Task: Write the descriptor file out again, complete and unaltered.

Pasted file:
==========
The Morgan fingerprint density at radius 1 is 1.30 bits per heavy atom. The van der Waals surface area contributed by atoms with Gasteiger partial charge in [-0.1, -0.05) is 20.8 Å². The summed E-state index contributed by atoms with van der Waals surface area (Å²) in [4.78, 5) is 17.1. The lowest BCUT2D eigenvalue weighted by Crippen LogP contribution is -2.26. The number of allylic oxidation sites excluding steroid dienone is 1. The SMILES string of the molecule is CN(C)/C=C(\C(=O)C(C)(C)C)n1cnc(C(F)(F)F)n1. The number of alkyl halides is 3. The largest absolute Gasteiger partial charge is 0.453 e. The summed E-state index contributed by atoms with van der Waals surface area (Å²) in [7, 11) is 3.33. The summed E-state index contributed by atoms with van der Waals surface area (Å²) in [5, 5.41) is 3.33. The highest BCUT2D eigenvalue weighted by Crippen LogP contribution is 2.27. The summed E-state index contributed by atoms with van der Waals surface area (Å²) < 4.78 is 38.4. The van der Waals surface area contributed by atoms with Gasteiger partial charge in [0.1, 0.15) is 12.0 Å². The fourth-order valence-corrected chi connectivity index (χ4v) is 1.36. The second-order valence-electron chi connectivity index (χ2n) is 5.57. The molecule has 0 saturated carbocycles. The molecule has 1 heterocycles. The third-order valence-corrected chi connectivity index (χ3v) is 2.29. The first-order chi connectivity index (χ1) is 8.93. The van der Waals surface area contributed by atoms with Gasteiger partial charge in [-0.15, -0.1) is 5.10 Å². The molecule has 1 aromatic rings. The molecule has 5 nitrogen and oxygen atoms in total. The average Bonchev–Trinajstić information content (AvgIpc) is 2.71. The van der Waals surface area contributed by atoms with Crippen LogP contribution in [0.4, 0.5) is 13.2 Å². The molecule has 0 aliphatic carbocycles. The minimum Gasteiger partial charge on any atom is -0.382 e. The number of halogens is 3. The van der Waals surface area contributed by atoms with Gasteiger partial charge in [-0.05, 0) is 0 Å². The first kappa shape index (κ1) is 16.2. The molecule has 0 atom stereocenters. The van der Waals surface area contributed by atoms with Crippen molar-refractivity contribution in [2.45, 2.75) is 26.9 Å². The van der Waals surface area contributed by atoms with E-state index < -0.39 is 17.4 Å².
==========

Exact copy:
The Morgan fingerprint density at radius 1 is 1.30 bits per heavy atom. The van der Waals surface area contributed by atoms with Gasteiger partial charge in [-0.1, -0.05) is 20.8 Å². The summed E-state index contributed by atoms with van der Waals surface area (Å²) in [4.78, 5) is 17.1. The lowest BCUT2D eigenvalue weighted by Crippen LogP contribution is -2.26. The number of allylic oxidation sites excluding steroid dienone is 1. The SMILES string of the molecule is CN(C)/C=C(\C(=O)C(C)(C)C)n1cnc(C(F)(F)F)n1. The number of alkyl halides is 3. The largest absolute Gasteiger partial charge is 0.453 e. The summed E-state index contributed by atoms with van der Waals surface area (Å²) in [7, 11) is 3.33. The summed E-state index contributed by atoms with van der Waals surface area (Å²) in [5, 5.41) is 3.33. The highest BCUT2D eigenvalue weighted by Crippen LogP contribution is 2.27. The summed E-state index contributed by atoms with van der Waals surface area (Å²) < 4.78 is 38.4. The van der Waals surface area contributed by atoms with Gasteiger partial charge in [0.1, 0.15) is 12.0 Å². The fourth-order valence-corrected chi connectivity index (χ4v) is 1.36. The second-order valence-electron chi connectivity index (χ2n) is 5.57. The molecule has 0 saturated carbocycles. The molecule has 1 heterocycles. The third-order valence-corrected chi connectivity index (χ3v) is 2.29. The first-order chi connectivity index (χ1) is 8.93. The van der Waals surface area contributed by atoms with Gasteiger partial charge in [-0.15, -0.1) is 5.10 Å². The molecule has 1 aromatic rings. The molecule has 5 nitrogen and oxygen atoms in total. The average Bonchev–Trinajstić information content (AvgIpc) is 2.71. The van der Waals surface area contributed by atoms with Crippen LogP contribution in [0.4, 0.5) is 13.2 Å². The molecule has 0 aliphatic carbocycles. The minimum Gasteiger partial charge on any atom is -0.382 e. The number of halogens is 3. The van der Waals surface area contributed by atoms with Gasteiger partial charge in [-0.05, 0) is 0 Å². The first kappa shape index (κ1) is 16.2. The molecule has 0 atom stereocenters. The van der Waals surface area contributed by atoms with Crippen molar-refractivity contribution in [2.45, 2.75) is 26.9 Å². The van der Waals surface area contributed by atoms with E-state index < -0.39 is 17.4 Å².